I always just want to start with that. I just want to start with the wonder and bravery of us. You know, there's a lot of things in life, you try it once or twice and if you don't get the result you wanted, you just don't do it anymore. There's people who went skiing once or twice, but they didn't like it, so they just don't go skiing anymore. There's people who tried reading historical fiction, you know, but they didn't like it, so they didn't read another one, you know?
But with love, our hunger, our need to feel that connection, to feel that that oneness with another human being actually creates an immense amount of courage. So, I just always want to start from that place 'cause we're kind of stupid, you know? We forget. We forget how, how hard it may be, you know?
And then I want to say, anybody who's lived on this planet for more than a year or two knows that everything human is impermanent. Everything human is impermanent. Nothing lasts forever. Nothing. We all die. Nobody gets out alive. Relationships end. Sometimes because the relationship's over, sometimes because a person dies. Sometimes because both die, but relationships end. You know, I know we like to think maybe this love will be eternal, but I don't know. I don't know what comes next. I don't really know, you know? I just know that, here, on this planet, everything human is impermanent.
Francesca Gentille: On the face of that, you know, this love that I have…I like to actually say that love is eternal but, sometimes, the form changes. So. My mother's dead, merely the form of the love I have for her is changed. I'm loving a spirit, not a person I can hug. And sometimes, you know, I've been married before. And, I would say that I still love my ex-husbands, okay, there's the two. And at the same time, maybe, I can't live with them. But I still love them. So. Love in a sense, if it's real love, it's eternal, but the form changes. Forms are constantly changing in our life, and so the permanence of form, form is going to change And in a sense, spirit, or love, certain ideas even, are eternal. But with that impermanence—I think you and I agree there's that impermanence—there's a beauty and a wonder in the face of that impermanence, in the face of the statistics that say the form is going to change, that we love again and again, and yet, even for myself, I can feel like I hold back, like I put up walls, whether it's with a current relationship, where there's my beloved fiancé where there's been a challenge or a test or whether it's in a new relationship where the person hasn't done anything and yet I'm, in my mind, I'm testing them.
How? What do I do? What do we do when we have, when we're putting up walls, right next to our call to love?
Chip August: So my, I've been divorced twice. I'm on my third, and hopefully last, marriage. This is the one.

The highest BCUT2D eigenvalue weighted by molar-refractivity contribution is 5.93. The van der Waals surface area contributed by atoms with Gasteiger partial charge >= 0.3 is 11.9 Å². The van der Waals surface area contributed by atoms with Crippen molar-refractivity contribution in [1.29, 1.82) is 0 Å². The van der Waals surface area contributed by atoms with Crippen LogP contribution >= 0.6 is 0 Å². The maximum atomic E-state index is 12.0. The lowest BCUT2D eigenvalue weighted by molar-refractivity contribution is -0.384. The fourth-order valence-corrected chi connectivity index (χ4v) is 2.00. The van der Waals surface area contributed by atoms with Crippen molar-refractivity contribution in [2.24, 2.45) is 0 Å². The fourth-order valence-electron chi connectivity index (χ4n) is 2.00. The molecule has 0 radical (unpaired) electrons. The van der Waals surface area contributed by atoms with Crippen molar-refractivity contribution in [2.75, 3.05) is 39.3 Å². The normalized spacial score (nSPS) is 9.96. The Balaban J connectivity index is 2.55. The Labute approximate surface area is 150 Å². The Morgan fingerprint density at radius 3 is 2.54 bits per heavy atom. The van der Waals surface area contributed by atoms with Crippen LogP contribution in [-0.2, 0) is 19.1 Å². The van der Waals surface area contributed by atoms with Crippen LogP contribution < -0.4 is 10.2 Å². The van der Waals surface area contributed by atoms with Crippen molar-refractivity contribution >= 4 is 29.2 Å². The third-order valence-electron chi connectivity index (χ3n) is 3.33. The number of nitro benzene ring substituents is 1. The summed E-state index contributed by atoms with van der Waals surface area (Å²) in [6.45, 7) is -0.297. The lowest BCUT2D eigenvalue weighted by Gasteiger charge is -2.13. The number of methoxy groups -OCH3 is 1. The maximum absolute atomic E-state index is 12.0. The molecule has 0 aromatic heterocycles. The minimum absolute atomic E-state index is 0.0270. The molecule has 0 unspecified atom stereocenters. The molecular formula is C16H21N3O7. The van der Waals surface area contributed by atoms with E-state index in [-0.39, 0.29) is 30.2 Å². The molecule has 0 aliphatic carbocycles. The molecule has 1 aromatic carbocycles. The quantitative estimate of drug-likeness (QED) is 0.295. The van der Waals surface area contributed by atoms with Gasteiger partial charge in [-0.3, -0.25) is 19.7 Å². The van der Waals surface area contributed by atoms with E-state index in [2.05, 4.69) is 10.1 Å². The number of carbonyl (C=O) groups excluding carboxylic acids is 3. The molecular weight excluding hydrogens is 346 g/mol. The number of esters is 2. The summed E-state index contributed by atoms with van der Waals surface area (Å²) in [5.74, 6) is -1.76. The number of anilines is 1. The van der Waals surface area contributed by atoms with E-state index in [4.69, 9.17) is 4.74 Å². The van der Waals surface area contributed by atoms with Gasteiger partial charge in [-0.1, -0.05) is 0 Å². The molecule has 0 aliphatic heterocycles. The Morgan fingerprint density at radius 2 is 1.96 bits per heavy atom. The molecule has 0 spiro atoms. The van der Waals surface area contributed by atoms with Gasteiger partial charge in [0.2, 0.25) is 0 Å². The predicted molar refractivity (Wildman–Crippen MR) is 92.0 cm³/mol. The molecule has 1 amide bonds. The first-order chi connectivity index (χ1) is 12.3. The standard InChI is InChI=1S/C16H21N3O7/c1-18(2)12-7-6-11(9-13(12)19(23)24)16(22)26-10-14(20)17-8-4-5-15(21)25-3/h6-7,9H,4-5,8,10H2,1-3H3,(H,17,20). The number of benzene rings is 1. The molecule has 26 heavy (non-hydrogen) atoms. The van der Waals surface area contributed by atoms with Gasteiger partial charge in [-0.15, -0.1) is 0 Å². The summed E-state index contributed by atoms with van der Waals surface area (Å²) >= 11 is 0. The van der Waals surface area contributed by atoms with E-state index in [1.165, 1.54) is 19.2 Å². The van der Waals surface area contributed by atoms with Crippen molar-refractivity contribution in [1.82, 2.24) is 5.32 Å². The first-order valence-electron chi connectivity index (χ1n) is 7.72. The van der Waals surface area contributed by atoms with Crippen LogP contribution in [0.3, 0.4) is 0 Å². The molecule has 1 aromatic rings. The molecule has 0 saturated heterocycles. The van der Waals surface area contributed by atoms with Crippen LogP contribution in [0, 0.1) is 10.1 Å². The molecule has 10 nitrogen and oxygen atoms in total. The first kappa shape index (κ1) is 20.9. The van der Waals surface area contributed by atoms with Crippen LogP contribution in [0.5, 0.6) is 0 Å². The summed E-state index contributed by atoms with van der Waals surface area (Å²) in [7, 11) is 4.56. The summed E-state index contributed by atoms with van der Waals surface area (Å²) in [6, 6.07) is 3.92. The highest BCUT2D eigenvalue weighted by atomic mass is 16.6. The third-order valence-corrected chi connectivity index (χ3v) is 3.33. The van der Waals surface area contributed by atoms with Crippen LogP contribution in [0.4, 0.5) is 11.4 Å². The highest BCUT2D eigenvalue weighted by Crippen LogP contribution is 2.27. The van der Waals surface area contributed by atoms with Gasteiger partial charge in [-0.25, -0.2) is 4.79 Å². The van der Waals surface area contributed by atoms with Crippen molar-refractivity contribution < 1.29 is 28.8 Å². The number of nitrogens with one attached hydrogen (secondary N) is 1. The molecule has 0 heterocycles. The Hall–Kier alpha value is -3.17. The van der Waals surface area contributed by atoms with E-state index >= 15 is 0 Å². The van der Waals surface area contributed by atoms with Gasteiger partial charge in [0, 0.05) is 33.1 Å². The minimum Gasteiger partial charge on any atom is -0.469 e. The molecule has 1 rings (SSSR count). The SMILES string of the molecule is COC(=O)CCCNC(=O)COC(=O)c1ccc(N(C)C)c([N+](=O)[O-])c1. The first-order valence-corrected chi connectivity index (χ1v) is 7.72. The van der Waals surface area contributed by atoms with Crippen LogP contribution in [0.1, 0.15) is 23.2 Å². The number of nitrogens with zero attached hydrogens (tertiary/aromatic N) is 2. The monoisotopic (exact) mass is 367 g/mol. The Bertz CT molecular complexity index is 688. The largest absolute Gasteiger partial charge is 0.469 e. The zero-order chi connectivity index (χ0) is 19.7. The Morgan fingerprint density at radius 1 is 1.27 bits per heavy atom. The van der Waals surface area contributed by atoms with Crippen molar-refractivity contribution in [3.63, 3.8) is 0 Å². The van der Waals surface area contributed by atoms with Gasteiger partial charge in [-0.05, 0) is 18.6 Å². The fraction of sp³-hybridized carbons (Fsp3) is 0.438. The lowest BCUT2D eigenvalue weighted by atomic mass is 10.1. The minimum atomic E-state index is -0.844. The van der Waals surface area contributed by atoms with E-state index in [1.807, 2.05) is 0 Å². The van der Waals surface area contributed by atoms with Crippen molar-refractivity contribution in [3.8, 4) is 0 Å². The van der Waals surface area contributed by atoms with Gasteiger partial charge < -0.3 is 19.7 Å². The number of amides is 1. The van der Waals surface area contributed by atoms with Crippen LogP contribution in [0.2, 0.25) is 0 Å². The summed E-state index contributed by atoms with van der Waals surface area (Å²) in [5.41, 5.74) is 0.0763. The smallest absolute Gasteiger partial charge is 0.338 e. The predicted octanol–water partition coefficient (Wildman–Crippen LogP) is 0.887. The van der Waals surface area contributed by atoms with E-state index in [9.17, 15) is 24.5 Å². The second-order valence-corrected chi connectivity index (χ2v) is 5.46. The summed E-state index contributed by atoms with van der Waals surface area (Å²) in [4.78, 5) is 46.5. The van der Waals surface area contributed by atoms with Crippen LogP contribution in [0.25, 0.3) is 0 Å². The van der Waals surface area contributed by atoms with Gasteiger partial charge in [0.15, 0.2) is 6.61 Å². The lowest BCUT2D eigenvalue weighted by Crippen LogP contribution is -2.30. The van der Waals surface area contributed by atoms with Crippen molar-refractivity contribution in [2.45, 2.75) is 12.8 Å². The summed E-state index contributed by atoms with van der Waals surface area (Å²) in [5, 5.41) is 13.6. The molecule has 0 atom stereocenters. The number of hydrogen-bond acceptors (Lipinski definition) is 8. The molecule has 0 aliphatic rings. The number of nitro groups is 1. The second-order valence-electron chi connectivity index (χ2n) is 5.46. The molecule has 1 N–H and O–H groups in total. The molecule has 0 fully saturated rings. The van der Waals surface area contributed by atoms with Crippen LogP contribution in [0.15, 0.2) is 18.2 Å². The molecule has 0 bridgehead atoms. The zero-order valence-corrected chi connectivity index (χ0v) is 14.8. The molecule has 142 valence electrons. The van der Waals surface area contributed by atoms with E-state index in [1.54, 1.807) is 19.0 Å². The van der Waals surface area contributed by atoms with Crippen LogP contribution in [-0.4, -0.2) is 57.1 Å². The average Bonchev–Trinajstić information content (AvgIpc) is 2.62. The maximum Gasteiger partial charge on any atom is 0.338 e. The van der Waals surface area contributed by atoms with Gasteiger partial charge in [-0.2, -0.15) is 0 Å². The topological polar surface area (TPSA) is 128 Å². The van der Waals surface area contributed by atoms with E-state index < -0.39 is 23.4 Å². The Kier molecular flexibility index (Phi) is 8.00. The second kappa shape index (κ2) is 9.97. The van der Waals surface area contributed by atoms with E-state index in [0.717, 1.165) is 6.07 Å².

Francesca Gentille: Three's the charm.
Chip August: My wife, also, has been divorced twice, and this is her third marriage. We were together a really long time, with a real commitment that we would spend our lives together but never get married again because we were just both so convinced we were such bad judges of character, obviously. Twice we'd picked the love of our life, and then it wasn't the love of our life. Why would we think we'd been any smarter the third time? So we'd kinda given up the whole story about marriage and given up the whole romantic fantasy.
And we began to talk. So, what is it that we want with each other? What is it really? What is it really that we want?
And, of course you start with "I want someone who chooses to love me, even in the times when I'm having trouble choosing to love me, even in the times when I'm making choices that are hard for my partner. I want my partner to consciously choose to love me, and I want to consciously choose to love her."
Chip August: And that's a, we gotta start from that place because that's a really powerful and profound thought. Most of us have a romantic notion that's fed by the movies and books and, you know, popular culture, that somehow, sort of, the love is inevitable. You know, you find the one you're meant to be with, and love overwhelms you. The very term you "fall in love," I don't think that's so healthy. I think we fall in infatuation. I think we fall in sexual chemistry. But I think we rise in love. And I think we have to really get that love is a choice, that people I love do things that I don't like, and I have to decide: "Does that mean I don't love them anymore? Does that mean I'm going to choose not to love them anymore?"
Chip August: Being a parent has helped a lot of this. I have two children, and, you know, I sometimes don't like what my kids say or do, you know, but I don't ever stop loving them. Well, why not? Well, 'cause I've made a real, conscious choice to choose to love my children, no matter what. And I "got," that the place for I and my partner to start, what a place for you to start. Choose to love your partner. Notice what happens when, instead of it being a condition that "just happens" to you, it's a choice that you're being asked to make. And you're being asked to make that choice with no pressure. There is no penalty in choosing "not." If you choose not to love this person, there will be other people you can choose to love. There will. It's a complete, free choice.
Francesca Gentille: I am very much enjoying the freedom when you say "rise and love," It's…I feel my heart open. When we talk about being able to choose and that there's no penalty when I choose. I'm not wrong when I don't choose, and something becomes possible when I do.